7 Key Takeaways from the 2016 Chinese International Travel Report

Unless you’ve been to China, you likely don’t know what it’s like to live there. As international travelers, we know even less about them. Strict visa requirements have kept Chinese within the walls of their proverbial garden for decades. But now, as the world has seen, all that has changed.

In 2014, China outpaced the United States for most outbound travelers and the most spent on international travel in the world, a record $164.8 billion. In 2015, Chinese travelers made roughly 133 million foreign trips and spent more than $200 billion on tourism related activities. That number is expected to reach a whopping $422 billion by the year 2020 — roughly equivalent to the GDPs of developed countries like Portugal and Ireland combined.

To help make sense of the future of Chinese international travel, Resonance produced the 41-page Chinese International Travel Report, exploring the preference of Chinese travelers for different categories of attractions including:

  • Sightseeing
  • Culture
  • Shopping
  • Sports & Adventure
  • Food
  • Entertainment

Here are 7 key takeaways from the report:

1. INDEPENDENT TRAVEL NOW DOMINATES

In 2011, the share of independent travel and group travel was split evenly 50/50. In 2014, of the 109 million total outbound trips, independent travelers made 77 million of them — a 20 percent increase from the previous year. FIT (free independent travel) is now in the majority, and growing. Booking sites like Ctrip, Qyer, Qunar and Elong have enabled a youth population of educated, tech savvy and globally-minded travelers to organize their own trips and create their own adventures from scratch. Independent travel has spurred new activities that weren’t available during the years of guided bus tours. Now young travelers seek out adventure sports, sightseeing, local food and various aspects of intangible culture that they can share on social media.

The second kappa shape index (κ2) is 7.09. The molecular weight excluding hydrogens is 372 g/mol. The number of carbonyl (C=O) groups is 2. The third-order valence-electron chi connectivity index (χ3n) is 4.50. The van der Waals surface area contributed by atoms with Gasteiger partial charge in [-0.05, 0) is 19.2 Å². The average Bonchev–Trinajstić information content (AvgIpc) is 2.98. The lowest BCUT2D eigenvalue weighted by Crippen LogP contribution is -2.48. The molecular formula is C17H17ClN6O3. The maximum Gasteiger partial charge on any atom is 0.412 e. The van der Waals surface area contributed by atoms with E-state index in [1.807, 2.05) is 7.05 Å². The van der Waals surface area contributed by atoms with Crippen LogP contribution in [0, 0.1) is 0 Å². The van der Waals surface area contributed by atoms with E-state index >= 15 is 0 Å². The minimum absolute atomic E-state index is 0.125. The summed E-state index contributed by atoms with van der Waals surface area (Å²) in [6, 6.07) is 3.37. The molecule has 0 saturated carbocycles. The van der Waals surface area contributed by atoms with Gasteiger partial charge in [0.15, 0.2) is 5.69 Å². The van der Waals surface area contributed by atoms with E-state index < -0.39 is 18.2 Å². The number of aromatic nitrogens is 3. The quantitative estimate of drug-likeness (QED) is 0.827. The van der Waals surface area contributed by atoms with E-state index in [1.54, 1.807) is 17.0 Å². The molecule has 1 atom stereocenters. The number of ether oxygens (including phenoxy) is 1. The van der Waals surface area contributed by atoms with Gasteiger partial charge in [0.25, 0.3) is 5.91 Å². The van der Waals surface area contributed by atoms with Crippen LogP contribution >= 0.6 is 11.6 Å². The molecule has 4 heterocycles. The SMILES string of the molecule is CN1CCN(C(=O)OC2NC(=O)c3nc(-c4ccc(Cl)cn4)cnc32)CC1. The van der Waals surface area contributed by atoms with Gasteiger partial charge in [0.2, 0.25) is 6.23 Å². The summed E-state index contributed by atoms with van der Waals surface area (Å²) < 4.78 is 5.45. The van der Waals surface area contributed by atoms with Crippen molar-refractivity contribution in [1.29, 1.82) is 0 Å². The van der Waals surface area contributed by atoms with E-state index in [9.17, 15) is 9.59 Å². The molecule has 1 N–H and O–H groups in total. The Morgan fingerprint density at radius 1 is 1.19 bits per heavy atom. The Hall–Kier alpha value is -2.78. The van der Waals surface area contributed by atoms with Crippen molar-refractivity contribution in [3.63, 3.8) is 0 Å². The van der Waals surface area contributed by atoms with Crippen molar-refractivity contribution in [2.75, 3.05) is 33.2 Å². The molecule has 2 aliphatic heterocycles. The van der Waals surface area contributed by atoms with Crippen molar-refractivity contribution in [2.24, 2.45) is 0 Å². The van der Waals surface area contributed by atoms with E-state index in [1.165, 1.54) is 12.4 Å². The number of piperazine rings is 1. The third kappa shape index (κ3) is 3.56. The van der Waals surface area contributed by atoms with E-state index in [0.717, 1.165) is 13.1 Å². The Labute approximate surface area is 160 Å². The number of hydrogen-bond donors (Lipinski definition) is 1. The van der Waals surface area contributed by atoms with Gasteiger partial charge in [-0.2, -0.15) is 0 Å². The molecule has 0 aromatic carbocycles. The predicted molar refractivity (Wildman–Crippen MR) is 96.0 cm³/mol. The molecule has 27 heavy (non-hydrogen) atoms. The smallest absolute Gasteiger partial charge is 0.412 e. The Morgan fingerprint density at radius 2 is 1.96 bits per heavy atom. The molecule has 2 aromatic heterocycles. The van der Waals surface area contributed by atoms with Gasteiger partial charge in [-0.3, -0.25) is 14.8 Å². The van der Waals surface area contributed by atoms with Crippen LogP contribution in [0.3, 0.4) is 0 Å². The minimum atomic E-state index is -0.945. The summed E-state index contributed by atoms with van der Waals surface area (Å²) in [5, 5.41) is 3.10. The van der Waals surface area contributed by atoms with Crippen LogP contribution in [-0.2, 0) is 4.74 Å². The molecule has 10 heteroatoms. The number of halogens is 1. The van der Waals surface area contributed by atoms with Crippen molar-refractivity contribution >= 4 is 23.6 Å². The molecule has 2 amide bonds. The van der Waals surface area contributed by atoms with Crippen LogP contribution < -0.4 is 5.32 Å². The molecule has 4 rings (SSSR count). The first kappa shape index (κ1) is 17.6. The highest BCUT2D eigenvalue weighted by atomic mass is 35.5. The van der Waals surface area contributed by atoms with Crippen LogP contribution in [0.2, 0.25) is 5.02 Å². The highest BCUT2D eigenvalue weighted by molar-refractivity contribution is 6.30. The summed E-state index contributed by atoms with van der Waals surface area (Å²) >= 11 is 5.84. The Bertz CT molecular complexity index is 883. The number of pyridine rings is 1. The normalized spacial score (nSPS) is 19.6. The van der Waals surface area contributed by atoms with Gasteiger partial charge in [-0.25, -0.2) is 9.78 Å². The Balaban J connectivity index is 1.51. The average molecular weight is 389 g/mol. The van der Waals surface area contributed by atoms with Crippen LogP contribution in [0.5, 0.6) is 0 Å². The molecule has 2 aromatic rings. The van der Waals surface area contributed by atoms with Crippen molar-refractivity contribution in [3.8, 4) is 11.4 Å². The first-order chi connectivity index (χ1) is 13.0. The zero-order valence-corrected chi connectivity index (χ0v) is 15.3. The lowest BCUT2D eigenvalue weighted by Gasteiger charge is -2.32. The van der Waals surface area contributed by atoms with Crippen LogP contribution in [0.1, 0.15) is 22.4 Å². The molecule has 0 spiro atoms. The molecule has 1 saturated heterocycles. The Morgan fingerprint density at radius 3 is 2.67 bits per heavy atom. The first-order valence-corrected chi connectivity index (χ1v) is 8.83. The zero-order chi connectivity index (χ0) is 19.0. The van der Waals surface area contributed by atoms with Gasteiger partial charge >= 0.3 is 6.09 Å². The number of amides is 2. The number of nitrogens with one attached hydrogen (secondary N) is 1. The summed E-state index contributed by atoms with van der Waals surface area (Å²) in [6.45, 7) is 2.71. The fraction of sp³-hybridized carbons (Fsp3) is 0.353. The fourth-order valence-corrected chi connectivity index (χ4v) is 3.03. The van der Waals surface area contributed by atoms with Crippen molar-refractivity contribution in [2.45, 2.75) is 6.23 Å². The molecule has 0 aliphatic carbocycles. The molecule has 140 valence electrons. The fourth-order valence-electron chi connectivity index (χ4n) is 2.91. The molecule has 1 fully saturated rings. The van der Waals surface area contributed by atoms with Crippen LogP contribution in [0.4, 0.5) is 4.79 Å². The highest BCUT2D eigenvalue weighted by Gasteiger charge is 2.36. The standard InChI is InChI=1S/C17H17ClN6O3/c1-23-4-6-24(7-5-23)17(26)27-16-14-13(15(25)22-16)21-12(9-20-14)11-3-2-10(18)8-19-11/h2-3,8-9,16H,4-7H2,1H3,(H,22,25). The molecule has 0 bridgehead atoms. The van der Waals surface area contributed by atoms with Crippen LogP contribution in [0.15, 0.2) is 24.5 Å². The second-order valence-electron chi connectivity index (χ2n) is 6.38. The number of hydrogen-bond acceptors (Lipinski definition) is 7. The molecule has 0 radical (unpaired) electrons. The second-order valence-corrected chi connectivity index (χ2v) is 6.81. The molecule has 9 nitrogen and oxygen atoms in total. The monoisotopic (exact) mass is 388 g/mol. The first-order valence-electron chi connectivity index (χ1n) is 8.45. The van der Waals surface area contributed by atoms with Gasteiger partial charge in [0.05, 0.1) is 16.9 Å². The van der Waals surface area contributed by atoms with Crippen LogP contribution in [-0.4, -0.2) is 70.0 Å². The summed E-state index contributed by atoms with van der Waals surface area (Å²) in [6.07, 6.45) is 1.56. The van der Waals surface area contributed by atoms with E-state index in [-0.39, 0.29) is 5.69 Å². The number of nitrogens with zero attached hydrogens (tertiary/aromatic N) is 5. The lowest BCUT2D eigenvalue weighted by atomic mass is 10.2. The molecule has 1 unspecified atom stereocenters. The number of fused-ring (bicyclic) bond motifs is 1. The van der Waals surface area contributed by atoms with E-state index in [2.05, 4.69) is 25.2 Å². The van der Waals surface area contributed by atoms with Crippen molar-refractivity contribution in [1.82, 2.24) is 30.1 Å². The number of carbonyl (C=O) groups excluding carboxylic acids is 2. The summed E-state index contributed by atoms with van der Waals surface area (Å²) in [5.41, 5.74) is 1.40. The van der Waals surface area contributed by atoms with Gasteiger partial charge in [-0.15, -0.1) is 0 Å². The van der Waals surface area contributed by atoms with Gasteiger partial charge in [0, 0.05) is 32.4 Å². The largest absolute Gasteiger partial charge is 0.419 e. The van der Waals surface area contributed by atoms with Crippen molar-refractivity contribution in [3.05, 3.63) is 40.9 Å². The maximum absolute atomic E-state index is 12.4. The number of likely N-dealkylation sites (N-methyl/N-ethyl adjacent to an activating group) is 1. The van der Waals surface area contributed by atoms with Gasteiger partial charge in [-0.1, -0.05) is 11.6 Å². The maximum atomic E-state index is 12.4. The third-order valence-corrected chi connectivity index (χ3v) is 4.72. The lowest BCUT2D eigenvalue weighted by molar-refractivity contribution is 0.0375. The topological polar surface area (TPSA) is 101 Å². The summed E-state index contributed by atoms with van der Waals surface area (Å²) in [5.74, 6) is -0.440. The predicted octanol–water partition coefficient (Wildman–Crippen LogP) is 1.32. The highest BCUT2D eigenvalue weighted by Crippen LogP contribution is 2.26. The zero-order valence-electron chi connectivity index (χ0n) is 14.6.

2. MOBILE LEADS THE WAY

The number of Chinese using mobile apps to book their travel has more than doubled each year since 2013. Last year, 50 percent of Chinese travelers turned to mobile to book outbound travel. The Chinese are early adopters of technological trends. The country has more than 648 million online users, a 30 percent increase from 2013. Its rising middle class and population of eager young travelers have not only adopted online booking, but are using new platforms to share their experiences where the previous generation never could. Hotels are also catching on. Marriott installed AliPay terminals in many of its Asian locations to allow Chinese guests to make purchases through their smartphones. Hilton is also following suit.

3. TRAINING IS KEY FOR HOSPITALITY

Top hotel brands like Hilton and Marriott are attracting Chinese travelers with amenities and services that make Chinese guests feel at home. Hilton’s Huanying program (“Welcome” in Mandarin) offers a full Chinese menu, tea kettles in rooms, welcome notes in Simplified Chinese upon arrival, 24-hour Mandarin interpretation service, jasmine tea, slippers and dedicated Mandarin-speaking TV channels. The program has served more than a million Chinese tourists since its inception in 2011.

4. SIGHTSEEING REIGNS , BUT CULTURAL EXPERIENCES ARE CATCHING UP